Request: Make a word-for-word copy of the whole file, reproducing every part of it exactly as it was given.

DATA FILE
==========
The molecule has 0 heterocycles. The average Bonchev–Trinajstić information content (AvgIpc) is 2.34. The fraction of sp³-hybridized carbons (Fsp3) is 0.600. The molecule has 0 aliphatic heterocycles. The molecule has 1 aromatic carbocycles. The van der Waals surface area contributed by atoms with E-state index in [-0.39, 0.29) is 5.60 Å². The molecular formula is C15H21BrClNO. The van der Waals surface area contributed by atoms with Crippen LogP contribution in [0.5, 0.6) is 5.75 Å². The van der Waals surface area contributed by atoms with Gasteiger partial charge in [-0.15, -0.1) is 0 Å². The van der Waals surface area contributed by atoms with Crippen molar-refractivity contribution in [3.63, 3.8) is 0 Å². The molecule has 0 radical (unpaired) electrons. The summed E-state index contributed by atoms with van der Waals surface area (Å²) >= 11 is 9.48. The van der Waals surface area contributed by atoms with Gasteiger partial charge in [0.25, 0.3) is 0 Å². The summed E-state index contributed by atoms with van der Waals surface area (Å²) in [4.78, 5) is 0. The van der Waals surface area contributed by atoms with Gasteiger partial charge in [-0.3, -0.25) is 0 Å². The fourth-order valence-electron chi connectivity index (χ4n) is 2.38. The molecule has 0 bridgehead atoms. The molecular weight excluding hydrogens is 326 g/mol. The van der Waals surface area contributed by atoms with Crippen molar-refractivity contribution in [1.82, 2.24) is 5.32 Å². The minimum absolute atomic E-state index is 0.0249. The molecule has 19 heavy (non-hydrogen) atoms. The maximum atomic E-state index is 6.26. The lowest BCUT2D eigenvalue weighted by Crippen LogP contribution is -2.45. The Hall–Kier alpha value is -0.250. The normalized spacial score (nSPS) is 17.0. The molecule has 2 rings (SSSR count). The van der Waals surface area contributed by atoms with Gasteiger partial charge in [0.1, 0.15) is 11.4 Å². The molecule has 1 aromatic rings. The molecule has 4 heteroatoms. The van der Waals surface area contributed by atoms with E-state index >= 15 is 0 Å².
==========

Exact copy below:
The molecule has 0 heterocycles. The average Bonchev–Trinajstić information content (AvgIpc) is 2.34. The fraction of sp³-hybridized carbons (Fsp3) is 0.600. The molecule has 0 aliphatic heterocycles. The molecule has 1 aromatic carbocycles. The van der Waals surface area contributed by atoms with E-state index in [-0.39, 0.29) is 5.60 Å². The molecular formula is C15H21BrClNO. The van der Waals surface area contributed by atoms with Crippen LogP contribution in [0.5, 0.6) is 5.75 Å². The van der Waals surface area contributed by atoms with Gasteiger partial charge in [-0.15, -0.1) is 0 Å². The van der Waals surface area contributed by atoms with Crippen molar-refractivity contribution in [3.63, 3.8) is 0 Å². The molecule has 0 radical (unpaired) electrons. The summed E-state index contributed by atoms with van der Waals surface area (Å²) >= 11 is 9.48. The van der Waals surface area contributed by atoms with Gasteiger partial charge in [0.25, 0.3) is 0 Å². The summed E-state index contributed by atoms with van der Waals surface area (Å²) in [4.78, 5) is 0. The van der Waals surface area contributed by atoms with Gasteiger partial charge in [-0.3, -0.25) is 0 Å². The fourth-order valence-electron chi connectivity index (χ4n) is 2.38. The molecule has 0 bridgehead atoms. The molecular weight excluding hydrogens is 326 g/mol. The van der Waals surface area contributed by atoms with Crippen molar-refractivity contribution in [1.82, 2.24) is 5.32 Å². The minimum absolute atomic E-state index is 0.0249. The molecule has 19 heavy (non-hydrogen) atoms. The maximum atomic E-state index is 6.26. The lowest BCUT2D eigenvalue weighted by Crippen LogP contribution is -2.45. The Hall–Kier alpha value is -0.250. The normalized spacial score (nSPS) is 17.0. The molecule has 2 rings (SSSR count). The van der Waals surface area contributed by atoms with Gasteiger partial charge in [0.1, 0.15) is 11.4 Å². The molecule has 1 aromatic rings. The molecule has 4 heteroatoms. The van der Waals surface area contributed by atoms with E-state index >= 15 is 0 Å².